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Toledoans United for Social Action is committed to collaborating with local officials to use reasonable solutions in addressing community problems, ministers with the organization say.
On Monday night, the faith-based organization discussed the issue of domestic violence during the annual Nehemiah Action meeting.
"When you look at this issue it is all around us. It is time that we put an end to it. To do that you have to change the culture. Sometimes that is the hardest piece," the Rev. Dennis Payne told more than 100 people gathered at Friendship Baptist Church on Nebraska Avenue.
Pastor Payne is pastor of Monroe Street United Methodist, one of the 24 congregations in Toledo area that formed TUSA.
At the Nehemiah meeting, named for a biblical prophet who led the Israelites to rebuild Jerusalem, Mary Krueger, director of the Women’s Center at Bowling Green State University, announced the names of six of 72 girls and women who had been killed by their boyfriends or husbands during the last several years.
Silhouettes of the victims from the local Silent Witness Project display were at the front of the church.
"The issue of TUSA is to focus on the human costs in the worst case scenarios," said Ms. Krueger, a co-founder of the Northwest Ohio Chapter of the Silent Witness Project. "They are not far-fetched. They really do happen."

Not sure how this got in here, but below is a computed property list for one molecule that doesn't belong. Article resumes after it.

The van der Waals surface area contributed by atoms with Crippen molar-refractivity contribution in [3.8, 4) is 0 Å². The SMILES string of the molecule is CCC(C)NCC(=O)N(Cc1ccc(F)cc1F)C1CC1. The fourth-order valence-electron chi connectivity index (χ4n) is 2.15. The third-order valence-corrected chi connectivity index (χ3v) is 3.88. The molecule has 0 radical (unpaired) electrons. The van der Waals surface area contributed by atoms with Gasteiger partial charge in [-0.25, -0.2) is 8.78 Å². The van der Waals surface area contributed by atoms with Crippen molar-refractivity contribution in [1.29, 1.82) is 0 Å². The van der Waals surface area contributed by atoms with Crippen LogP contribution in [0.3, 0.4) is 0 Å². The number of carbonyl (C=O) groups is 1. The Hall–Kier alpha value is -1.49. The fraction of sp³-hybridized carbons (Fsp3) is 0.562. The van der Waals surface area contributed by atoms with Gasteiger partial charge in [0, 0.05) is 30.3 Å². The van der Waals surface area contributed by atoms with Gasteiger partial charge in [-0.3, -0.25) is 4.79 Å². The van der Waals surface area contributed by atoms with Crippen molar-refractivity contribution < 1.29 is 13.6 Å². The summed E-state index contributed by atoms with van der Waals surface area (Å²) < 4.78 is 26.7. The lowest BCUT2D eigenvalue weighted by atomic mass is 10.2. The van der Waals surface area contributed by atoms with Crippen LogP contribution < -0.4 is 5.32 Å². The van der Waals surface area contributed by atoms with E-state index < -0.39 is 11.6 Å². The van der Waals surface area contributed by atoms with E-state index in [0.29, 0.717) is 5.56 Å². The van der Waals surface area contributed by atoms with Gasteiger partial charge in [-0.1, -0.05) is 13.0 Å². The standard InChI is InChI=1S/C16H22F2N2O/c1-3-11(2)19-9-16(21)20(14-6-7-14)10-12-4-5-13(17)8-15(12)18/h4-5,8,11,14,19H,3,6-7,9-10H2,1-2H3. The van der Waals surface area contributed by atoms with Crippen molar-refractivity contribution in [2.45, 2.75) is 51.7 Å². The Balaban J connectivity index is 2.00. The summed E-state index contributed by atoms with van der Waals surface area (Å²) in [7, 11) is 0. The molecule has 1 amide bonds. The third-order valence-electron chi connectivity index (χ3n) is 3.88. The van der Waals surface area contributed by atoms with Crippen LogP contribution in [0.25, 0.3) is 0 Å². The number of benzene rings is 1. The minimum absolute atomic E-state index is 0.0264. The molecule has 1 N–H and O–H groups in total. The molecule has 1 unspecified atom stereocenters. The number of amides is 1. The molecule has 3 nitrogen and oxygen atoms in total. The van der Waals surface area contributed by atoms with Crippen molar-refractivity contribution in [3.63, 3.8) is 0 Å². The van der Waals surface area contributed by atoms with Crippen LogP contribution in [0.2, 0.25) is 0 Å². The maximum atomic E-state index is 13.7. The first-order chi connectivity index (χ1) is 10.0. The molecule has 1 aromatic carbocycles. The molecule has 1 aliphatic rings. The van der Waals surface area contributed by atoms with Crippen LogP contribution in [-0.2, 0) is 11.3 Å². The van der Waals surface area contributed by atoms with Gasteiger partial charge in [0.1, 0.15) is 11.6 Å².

The program's goal, she said, is to have men responsible for the murders to be held accountable, illustrate domestic violence's human costs, and ensure that victims are not seen as statistics.
"We can't afford to lose anyone to domestic violence. No one is disposable. No one is replaceable. Domestic violence is not individualistic problem. It is a community wide problem," she said.
Tammy Knighten, coordinator of the Child Abuse Prevention Program at Family and Child Abuse Prevention Center in Toledo, said 50 percent of the men who frequently beat their wives also beat their children.
She said children who grow up in violence are 15 times more likely to end up being abusive husbands and boyfriends.
"Men who have witnessed violence are more likely to abuse their own wives and children," she said. "Children who grow up in homes with domestic violence suffer emotional, behavioral, and cognitive problems and are at an increased risk for depression, poor school performance, and health problems, and are more likely to run away from home."
When asked by Rev. Payne about the problem of domestic violence, Toledo Mayor D. Michael Collins said he has moved the Toledo Police Department unit that investigates domestic violence from the Safety Building to the Northwest District police station on Sylvania Avenue.
He said the number of officers that handle domestic-violence complaints has risen from one to two under his administration, and officers are receiving training to do victimless prosecution.
"We won't change this until we change the way we tolerate violence. A violent community is not a community that we should be a party of or we should live with," Mayor Collins said.
Organized in 1992, Toledoans United for Social Action has grown to a group of two dozen church congregations of diverse socioeconomic, racial, denominational, and geographic backgrounds representing more than 19,000 Lucas County Residents.
The organization has worked to address injustices in four areas: jobs, safety, youth, and education.